This matter have been written about in the Construction Enquirer.
To hear about similar cases, please contact Kiall Bagnell.
Sherrards continue to work with long standing clients Winkworth Franchising Ltd
They continue to undertake a wide variety of work including advising on acquisitions and disposals, reviewing and updating the full suite of franchise agreements for roll-out across the network.
The Sherrards Employment team also support their head office with their employment law and HR needs, as well as advising on matters involving the franchisees.
This year the Franchising team have worked closely with Winkworth to update their internal new and renewal processes for franchisees in their network with the planned roll out of a new franchise agreements to their network of franchisees (circa 110) in their network.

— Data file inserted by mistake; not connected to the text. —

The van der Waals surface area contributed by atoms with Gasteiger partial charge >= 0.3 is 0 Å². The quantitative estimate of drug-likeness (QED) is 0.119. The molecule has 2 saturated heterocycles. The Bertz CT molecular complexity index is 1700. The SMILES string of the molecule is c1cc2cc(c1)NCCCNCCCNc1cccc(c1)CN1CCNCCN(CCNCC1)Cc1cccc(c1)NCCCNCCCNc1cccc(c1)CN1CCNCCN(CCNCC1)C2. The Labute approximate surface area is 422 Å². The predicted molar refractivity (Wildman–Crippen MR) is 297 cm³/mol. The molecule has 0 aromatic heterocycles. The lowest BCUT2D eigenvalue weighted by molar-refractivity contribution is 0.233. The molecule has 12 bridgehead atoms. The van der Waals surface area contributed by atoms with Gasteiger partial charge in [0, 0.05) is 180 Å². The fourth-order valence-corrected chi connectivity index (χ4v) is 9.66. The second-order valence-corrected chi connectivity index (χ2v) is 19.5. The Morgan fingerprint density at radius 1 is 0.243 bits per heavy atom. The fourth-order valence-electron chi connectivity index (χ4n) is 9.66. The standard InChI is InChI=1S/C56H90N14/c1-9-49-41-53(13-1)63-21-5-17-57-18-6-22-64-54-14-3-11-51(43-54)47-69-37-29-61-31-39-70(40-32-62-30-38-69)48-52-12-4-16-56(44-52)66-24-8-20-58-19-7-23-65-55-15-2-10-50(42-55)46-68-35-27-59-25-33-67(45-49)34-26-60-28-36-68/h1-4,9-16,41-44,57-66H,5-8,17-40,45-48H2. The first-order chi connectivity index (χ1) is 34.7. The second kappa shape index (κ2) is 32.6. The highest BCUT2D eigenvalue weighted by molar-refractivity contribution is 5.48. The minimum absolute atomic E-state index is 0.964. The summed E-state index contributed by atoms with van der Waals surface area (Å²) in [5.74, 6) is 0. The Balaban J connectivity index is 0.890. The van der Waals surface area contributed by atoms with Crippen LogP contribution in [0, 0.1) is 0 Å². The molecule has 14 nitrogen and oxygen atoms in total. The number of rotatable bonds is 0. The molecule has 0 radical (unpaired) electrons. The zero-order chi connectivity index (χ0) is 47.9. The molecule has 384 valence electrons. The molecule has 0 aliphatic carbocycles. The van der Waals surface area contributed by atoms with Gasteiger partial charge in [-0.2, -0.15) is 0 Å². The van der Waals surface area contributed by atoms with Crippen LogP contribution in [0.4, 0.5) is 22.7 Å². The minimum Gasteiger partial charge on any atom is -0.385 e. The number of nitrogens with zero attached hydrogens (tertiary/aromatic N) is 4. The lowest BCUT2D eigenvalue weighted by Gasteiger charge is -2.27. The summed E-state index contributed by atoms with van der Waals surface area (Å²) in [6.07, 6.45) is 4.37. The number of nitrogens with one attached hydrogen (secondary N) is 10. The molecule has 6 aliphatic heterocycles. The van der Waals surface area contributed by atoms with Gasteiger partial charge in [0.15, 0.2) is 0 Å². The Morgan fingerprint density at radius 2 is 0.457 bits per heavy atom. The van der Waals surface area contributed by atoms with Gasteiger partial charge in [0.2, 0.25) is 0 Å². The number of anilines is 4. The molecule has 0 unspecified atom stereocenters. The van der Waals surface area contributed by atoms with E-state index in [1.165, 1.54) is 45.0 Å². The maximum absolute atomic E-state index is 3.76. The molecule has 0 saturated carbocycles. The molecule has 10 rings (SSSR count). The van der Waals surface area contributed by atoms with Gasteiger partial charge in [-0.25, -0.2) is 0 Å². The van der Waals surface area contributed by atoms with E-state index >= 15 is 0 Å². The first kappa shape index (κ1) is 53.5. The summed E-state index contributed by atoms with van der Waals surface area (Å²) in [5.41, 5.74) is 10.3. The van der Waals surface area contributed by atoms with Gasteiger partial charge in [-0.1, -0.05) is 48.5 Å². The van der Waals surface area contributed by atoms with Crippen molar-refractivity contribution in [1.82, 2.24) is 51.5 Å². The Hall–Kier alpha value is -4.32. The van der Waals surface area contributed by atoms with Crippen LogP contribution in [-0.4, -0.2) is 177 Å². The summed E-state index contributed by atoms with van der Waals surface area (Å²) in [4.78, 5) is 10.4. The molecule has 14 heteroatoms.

To find out more, please contact Kiall Bagnell.
Sherrards Corporate teams help with the sale of The Plough
This company are the owners of The Bull in Highgate and a local microbrewery. They reopened The Plough in October 2021 with great success.
Sherrards’ property and corporate teams worked together to complete the transfer of each constituent part of the business to the new buyer.
Sherrards advised client Powerday on the acquisition of IOD Skip Hire Limited
This acquisition was led by Charles Hodder but also involved our corporate & commercial, employment and dispute resolution teams. The IOD Skip Hire site became Powerday’s sixth facility in London and means they will inherit the affiliated businesses of IOD.